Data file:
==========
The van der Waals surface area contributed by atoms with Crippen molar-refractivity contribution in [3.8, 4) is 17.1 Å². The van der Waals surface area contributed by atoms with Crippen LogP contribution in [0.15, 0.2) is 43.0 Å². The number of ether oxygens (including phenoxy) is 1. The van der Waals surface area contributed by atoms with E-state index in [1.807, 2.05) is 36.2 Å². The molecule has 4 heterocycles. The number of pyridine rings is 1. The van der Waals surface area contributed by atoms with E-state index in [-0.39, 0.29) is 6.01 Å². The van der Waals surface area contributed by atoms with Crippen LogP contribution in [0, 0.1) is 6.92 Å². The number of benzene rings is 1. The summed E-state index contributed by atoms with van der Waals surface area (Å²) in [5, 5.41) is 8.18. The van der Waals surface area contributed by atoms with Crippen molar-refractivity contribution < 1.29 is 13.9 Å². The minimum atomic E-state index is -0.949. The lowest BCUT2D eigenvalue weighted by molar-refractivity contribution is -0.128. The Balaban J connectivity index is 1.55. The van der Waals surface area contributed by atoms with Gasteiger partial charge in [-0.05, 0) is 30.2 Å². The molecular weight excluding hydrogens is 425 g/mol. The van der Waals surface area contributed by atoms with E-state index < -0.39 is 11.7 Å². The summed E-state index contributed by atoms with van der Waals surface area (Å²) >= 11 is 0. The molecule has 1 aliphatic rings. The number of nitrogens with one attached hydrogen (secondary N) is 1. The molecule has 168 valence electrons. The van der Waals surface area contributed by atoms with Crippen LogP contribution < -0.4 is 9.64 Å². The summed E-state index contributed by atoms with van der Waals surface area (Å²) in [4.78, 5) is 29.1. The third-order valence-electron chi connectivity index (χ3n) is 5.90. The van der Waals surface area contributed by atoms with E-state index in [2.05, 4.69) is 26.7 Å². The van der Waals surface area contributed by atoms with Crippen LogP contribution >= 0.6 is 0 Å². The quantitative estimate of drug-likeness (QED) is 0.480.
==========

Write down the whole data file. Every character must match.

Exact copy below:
The van der Waals surface area contributed by atoms with Crippen molar-refractivity contribution in [3.8, 4) is 17.1 Å². The van der Waals surface area contributed by atoms with Crippen LogP contribution in [0.15, 0.2) is 43.0 Å². The number of ether oxygens (including phenoxy) is 1. The van der Waals surface area contributed by atoms with E-state index in [1.807, 2.05) is 36.2 Å². The molecule has 4 heterocycles. The number of pyridine rings is 1. The van der Waals surface area contributed by atoms with E-state index in [-0.39, 0.29) is 6.01 Å². The van der Waals surface area contributed by atoms with Crippen LogP contribution in [0, 0.1) is 6.92 Å². The number of benzene rings is 1. The summed E-state index contributed by atoms with van der Waals surface area (Å²) in [5, 5.41) is 8.18. The van der Waals surface area contributed by atoms with Crippen molar-refractivity contribution < 1.29 is 13.9 Å². The minimum atomic E-state index is -0.949. The lowest BCUT2D eigenvalue weighted by molar-refractivity contribution is -0.128. The Balaban J connectivity index is 1.55. The van der Waals surface area contributed by atoms with Gasteiger partial charge in [-0.05, 0) is 30.2 Å². The molecular weight excluding hydrogens is 425 g/mol. The van der Waals surface area contributed by atoms with E-state index < -0.39 is 11.7 Å². The summed E-state index contributed by atoms with van der Waals surface area (Å²) >= 11 is 0. The molecule has 1 aliphatic rings. The number of nitrogens with one attached hydrogen (secondary N) is 1. The molecule has 168 valence electrons. The van der Waals surface area contributed by atoms with Crippen LogP contribution < -0.4 is 9.64 Å². The summed E-state index contributed by atoms with van der Waals surface area (Å²) in [4.78, 5) is 29.1. The third-order valence-electron chi connectivity index (χ3n) is 5.90. The van der Waals surface area contributed by atoms with E-state index in [2.05, 4.69) is 26.7 Å². The van der Waals surface area contributed by atoms with Crippen LogP contribution >= 0.6 is 0 Å². The quantitative estimate of drug-likeness (QED) is 0.480.